Wasting food, saving time

The technological advances in farming technology, gene technologies, aquaculture and other related fields might be enough to increase food production as required by the increasing population and the growing average food consumption. But I think it would be irresponsible to use all that technological capacity regardless of whether we actually need it or not to feed the whole world adequately. If we make more and more food available, even with the same resources, we either end up eating more with stable or even reduced activity levels, inducing obesity, or we end up wasting more of the food if it won’t be eaten. The first option would be undesirable since all we end up with is more obese people who have to be treated. This would lead to increased costs in health care, and these costs are avoidable just by avoiding eating all that much.

The second option, more food being available and more going to waste is not necessarily a bad option. For example, if the availability of food reduces people’s time spent on doing grocery shopping and the time required “for finding food”, the benefits may overweigh the costs of the wasted food. If a high-skilled person can use this extra time to do productive work and the value of his output is higher than the value of the wasted food that is allocated to him, it is clearly beneficial to have an abundance of food and throw part of it away. The problem here is that such an analysis, especially on a global level is not trivial: How much time each person can spare? How will the person use this time? What is the value of the activities and their outputs that came out of this extra time? How can we even measure the value of these outputs coherently? Is it morally acceptable to use food for time optimization in some countries when others have their people starving?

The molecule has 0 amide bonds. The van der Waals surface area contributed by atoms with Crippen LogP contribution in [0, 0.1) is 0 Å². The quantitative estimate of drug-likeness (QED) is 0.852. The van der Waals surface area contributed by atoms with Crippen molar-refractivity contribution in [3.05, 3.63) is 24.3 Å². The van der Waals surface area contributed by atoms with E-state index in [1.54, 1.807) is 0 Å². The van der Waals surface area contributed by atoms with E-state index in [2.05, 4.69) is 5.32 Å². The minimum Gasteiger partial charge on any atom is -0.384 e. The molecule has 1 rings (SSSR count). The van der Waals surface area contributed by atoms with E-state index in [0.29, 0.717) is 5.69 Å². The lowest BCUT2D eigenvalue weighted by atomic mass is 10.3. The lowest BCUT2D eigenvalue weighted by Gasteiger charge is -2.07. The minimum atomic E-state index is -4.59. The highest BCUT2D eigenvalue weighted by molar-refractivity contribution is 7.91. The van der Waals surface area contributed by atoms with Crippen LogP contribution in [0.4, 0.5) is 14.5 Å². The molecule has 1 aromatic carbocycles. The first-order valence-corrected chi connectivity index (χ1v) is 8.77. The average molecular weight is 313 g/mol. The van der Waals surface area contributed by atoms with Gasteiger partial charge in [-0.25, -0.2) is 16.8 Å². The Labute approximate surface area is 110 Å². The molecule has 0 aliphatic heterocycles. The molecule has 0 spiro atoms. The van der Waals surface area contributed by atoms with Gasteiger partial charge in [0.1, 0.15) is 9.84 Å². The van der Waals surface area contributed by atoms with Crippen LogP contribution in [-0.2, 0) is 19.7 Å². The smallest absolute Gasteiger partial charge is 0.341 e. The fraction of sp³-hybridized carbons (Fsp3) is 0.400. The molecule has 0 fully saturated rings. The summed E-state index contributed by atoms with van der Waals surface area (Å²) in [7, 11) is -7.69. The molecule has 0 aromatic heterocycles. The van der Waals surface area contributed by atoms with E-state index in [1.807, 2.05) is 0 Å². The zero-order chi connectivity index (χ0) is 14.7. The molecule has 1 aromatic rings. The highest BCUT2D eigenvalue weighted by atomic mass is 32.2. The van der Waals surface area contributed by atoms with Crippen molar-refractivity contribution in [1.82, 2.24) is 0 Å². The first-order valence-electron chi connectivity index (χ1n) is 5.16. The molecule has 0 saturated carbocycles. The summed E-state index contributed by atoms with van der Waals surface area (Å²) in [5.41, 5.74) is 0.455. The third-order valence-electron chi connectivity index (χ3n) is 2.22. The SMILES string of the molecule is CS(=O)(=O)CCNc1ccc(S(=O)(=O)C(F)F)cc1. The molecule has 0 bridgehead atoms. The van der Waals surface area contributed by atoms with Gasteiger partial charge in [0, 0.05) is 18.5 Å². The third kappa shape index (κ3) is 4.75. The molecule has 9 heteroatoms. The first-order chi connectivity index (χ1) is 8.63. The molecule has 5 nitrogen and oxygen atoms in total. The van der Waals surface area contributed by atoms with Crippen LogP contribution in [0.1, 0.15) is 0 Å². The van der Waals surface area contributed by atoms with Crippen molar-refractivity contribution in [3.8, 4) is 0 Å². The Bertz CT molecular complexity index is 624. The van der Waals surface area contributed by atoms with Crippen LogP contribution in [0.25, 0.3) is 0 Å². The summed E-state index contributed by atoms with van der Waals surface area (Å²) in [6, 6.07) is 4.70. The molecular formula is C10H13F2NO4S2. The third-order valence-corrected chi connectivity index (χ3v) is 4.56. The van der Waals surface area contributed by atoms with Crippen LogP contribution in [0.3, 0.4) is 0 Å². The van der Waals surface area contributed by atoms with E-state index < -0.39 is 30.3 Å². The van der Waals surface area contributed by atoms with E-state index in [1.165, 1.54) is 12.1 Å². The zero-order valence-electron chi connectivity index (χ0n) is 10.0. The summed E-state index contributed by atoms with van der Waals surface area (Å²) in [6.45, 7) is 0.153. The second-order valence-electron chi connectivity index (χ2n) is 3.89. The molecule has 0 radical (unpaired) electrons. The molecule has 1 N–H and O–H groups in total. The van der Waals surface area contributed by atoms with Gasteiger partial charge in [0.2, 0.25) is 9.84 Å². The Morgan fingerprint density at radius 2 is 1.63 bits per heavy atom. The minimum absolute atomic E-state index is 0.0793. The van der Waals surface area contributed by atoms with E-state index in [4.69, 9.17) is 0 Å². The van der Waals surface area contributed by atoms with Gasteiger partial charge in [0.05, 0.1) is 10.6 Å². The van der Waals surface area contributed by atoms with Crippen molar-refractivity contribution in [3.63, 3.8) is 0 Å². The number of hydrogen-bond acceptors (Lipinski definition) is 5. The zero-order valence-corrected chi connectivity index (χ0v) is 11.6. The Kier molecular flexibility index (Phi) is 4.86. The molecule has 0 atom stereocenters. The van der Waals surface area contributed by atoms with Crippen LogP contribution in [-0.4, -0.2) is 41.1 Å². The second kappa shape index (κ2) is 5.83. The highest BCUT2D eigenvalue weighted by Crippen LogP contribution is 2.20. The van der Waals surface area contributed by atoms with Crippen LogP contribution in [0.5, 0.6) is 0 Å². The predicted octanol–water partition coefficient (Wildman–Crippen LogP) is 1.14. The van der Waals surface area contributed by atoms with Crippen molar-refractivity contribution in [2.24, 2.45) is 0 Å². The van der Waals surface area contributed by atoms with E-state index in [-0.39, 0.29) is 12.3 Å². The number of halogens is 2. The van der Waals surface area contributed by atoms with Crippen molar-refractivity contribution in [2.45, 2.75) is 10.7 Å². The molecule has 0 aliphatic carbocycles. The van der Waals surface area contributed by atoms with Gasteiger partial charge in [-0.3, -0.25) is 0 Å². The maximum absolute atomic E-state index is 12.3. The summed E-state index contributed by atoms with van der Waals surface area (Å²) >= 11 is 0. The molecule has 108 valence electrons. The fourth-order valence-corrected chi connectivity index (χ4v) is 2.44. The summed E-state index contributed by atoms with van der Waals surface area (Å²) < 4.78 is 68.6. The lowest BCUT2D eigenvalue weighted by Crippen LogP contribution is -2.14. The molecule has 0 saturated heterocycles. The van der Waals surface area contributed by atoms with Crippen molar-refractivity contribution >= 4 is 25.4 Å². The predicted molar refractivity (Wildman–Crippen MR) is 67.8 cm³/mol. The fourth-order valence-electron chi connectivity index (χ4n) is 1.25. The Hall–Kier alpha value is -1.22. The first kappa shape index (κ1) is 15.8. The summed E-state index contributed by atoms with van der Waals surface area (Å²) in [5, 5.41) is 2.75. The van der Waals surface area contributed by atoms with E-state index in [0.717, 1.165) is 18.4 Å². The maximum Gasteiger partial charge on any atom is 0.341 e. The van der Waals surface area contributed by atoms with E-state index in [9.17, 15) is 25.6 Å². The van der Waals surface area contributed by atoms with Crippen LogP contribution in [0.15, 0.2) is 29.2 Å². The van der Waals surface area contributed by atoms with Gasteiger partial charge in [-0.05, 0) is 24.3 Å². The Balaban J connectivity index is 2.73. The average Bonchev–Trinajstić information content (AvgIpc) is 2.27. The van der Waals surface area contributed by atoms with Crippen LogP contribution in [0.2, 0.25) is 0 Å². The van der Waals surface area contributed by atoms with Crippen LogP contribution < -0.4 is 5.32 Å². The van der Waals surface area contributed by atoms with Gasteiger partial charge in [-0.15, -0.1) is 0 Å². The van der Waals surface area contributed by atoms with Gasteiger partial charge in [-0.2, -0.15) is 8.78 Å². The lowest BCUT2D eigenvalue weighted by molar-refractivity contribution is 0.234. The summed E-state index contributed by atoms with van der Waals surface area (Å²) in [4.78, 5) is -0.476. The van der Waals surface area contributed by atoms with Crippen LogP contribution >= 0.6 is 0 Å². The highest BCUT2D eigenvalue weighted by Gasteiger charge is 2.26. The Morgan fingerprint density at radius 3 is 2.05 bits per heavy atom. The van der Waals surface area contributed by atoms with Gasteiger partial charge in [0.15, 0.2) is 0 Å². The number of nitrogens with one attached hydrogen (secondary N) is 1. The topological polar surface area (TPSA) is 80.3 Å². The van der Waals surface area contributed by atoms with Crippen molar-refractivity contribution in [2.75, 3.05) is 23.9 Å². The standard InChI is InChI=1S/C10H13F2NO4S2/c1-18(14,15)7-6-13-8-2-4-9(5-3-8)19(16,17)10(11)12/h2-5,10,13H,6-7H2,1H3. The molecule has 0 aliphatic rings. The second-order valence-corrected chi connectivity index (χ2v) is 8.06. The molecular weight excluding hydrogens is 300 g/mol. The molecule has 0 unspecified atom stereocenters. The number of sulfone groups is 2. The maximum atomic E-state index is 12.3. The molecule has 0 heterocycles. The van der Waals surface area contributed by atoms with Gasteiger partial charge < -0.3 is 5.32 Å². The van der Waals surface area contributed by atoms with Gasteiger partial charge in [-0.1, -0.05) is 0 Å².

The above questions are just some that we would have to answer, but I think that any economist worth his bread could give at least an indication how to approach the problem. Gaining global commitment and coordination for such endeavors is yet a further complication.

Food for the hungry, food for thought